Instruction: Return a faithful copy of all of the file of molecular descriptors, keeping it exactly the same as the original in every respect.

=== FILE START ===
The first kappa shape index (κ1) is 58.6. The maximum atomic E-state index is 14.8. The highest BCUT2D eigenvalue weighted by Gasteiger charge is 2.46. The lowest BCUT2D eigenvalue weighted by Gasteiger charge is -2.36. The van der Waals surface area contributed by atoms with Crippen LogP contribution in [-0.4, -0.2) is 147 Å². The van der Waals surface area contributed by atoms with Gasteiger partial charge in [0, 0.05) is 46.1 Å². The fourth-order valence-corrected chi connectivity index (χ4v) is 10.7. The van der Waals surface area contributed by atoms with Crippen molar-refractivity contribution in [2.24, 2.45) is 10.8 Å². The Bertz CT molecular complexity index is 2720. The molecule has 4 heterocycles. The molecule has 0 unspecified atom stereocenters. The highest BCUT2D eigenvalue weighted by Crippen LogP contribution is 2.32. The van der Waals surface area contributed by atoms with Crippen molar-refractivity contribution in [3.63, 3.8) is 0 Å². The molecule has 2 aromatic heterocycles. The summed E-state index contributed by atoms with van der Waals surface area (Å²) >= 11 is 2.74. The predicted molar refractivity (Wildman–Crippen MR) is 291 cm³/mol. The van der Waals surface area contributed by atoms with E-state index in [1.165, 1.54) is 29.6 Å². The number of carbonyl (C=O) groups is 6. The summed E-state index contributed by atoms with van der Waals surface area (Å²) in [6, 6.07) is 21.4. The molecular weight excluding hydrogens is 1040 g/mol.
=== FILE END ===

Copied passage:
The first kappa shape index (κ1) is 58.6. The maximum atomic E-state index is 14.8. The highest BCUT2D eigenvalue weighted by Gasteiger charge is 2.46. The lowest BCUT2D eigenvalue weighted by Gasteiger charge is -2.36. The van der Waals surface area contributed by atoms with Crippen LogP contribution in [-0.4, -0.2) is 147 Å². The van der Waals surface area contributed by atoms with Gasteiger partial charge in [0, 0.05) is 46.1 Å². The fourth-order valence-corrected chi connectivity index (χ4v) is 10.7. The van der Waals surface area contributed by atoms with Crippen molar-refractivity contribution in [2.24, 2.45) is 10.8 Å². The Bertz CT molecular complexity index is 2720. The molecule has 4 heterocycles. The molecule has 0 unspecified atom stereocenters. The highest BCUT2D eigenvalue weighted by Crippen LogP contribution is 2.32. The van der Waals surface area contributed by atoms with Crippen molar-refractivity contribution in [3.63, 3.8) is 0 Å². The molecule has 2 aromatic heterocycles. The summed E-state index contributed by atoms with van der Waals surface area (Å²) >= 11 is 2.74. The predicted molar refractivity (Wildman–Crippen MR) is 291 cm³/mol. The van der Waals surface area contributed by atoms with E-state index in [1.165, 1.54) is 29.6 Å². The number of carbonyl (C=O) groups is 6. The summed E-state index contributed by atoms with van der Waals surface area (Å²) in [6, 6.07) is 21.4. The molecular weight excluding hydrogens is 1040 g/mol.